After announcing plans to stop installing AM radios in new vehicles, Ford Motor Company has now reversed course. According to CEO Jim Farley, the company had a change of heart “after speaking with policy leaders about the importance of AM broadcast radio as a part of the emergency alert system.”
After speaking with policy leaders about the importance of AM broadcast radio as a part of the emergency alert system, we've decided to include it on all 2024 @Ford & @LincolnMotorCo vehicles. For any owners of Ford EVs without AM broadcast capability, we’ll offer a software…
— Jim Farley (@jimfarley98) May 23, 2023
Our own Andrew Malcolm recently discussed the important role of AM radio in his Malcolm on the Right podcast, noting:
When I was young, AM radio was ubiquitous. The media everyone used, literally everyone. In those prehistoric days when roaming dinosaurs were a recent memory, there was no Twitter, Facebook, Telegram, WhatsApp, TikTok, and the other social media that so often seem the opposite.
However, whenever you heard that loud, annoying Emergency Broadcast System alert, all chatter stopped. You knew to listen closely because something bad was afoot, bad as in Tornado.
So, I was shocked to learn from my good friend, John Phillips, that the Ford Motor Company, among numerous others, has decided to stop installing AM radios in the new electric cars that our president never uses but is mandating that everyone else buy.
This struck me as one of those cockamamie decisions inflicted on Americans for big corporate and political reasons that have nothing to do with customer service.
Andrew wasn’t the only one to sound the alarm. A bipartisan group of federal lawmakers got together and introduced the “AM for Every Vehicle Act,” pointing to “AM’s historic role in transmitting vital information during emergencies, such as natural disasters, especially to rural areas.” The bill would require the band in new vehicles at no additional cost.
But Ford’s reversal doesn’t render the bill moot.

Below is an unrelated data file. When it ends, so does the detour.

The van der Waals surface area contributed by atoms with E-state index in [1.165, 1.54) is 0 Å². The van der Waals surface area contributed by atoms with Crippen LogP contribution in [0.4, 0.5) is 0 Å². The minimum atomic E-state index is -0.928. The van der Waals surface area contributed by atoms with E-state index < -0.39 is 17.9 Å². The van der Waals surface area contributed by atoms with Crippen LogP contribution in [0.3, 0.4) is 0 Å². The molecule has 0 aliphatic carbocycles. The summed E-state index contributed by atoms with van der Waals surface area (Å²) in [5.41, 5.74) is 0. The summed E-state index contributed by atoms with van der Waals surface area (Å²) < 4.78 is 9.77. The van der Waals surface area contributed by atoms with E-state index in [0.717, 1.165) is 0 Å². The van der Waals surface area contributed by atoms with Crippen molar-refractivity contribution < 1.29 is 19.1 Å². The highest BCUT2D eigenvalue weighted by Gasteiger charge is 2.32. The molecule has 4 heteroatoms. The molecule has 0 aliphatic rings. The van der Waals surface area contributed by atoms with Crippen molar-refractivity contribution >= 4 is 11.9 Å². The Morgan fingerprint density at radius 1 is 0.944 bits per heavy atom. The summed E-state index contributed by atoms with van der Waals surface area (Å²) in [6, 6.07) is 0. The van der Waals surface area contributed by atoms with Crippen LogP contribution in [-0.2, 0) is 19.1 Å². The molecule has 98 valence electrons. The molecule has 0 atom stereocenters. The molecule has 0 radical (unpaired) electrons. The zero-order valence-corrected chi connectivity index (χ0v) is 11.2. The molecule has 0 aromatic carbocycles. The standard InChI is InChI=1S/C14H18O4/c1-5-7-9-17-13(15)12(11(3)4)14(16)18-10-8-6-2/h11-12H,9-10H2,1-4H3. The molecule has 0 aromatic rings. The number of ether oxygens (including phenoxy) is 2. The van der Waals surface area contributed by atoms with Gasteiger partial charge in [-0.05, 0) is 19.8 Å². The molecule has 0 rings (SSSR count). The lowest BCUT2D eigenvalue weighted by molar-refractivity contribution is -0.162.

Sen. Edward Markey, D-Mass., one of the bill’s sponsors, has said eight of 20 major automakers including Ford, BMW and Tesla have pulled the band from new vehicles.
“Ford’s reversal reflects an overdue realization about the importance of AM radio, but too many automakers are still going the wrong direction,” Markey said in a written statement Tuesday. He said Congress should still pass the bill to keep access to the band.
As for Ford’s plans, they’ll be including the band in new models and offering to add it back in on those vehicles without it via a software update.
Ford removed AM from the 2023 Mustang Mach-e and F-150 Lightning electric pickups after data collected from vehicles showed that less than 5% of customers listened to it, spokesman Alan Hall said. Electrical interference and reducing cost and manufacturing complexity also played a role.
The company also took it out of the 2024 gasoline-powered Mustang, but will add it back in before any of the muscle cars are delivered, Hall said.
Farley’s full statement on Twitter:
After speaking with policy leaders about the importance of AM broadcast radio as a part of the emergency alert system, we’ve decided to include it on all 2024 @Ford & @LincolnMotorCo vehicles. For any owners of Ford EVs without AM broadcast capability, we’ll offer a software update.
Customers can currently listen to AM radio content in a variety of ways in our vehicles – including via streaming – and we will continue to innovate to deliver even better in-vehicle entertainment and emergency notification options in the future.
Thanks to our product development and manufacturing teams for their quick response to make this change for our customers.
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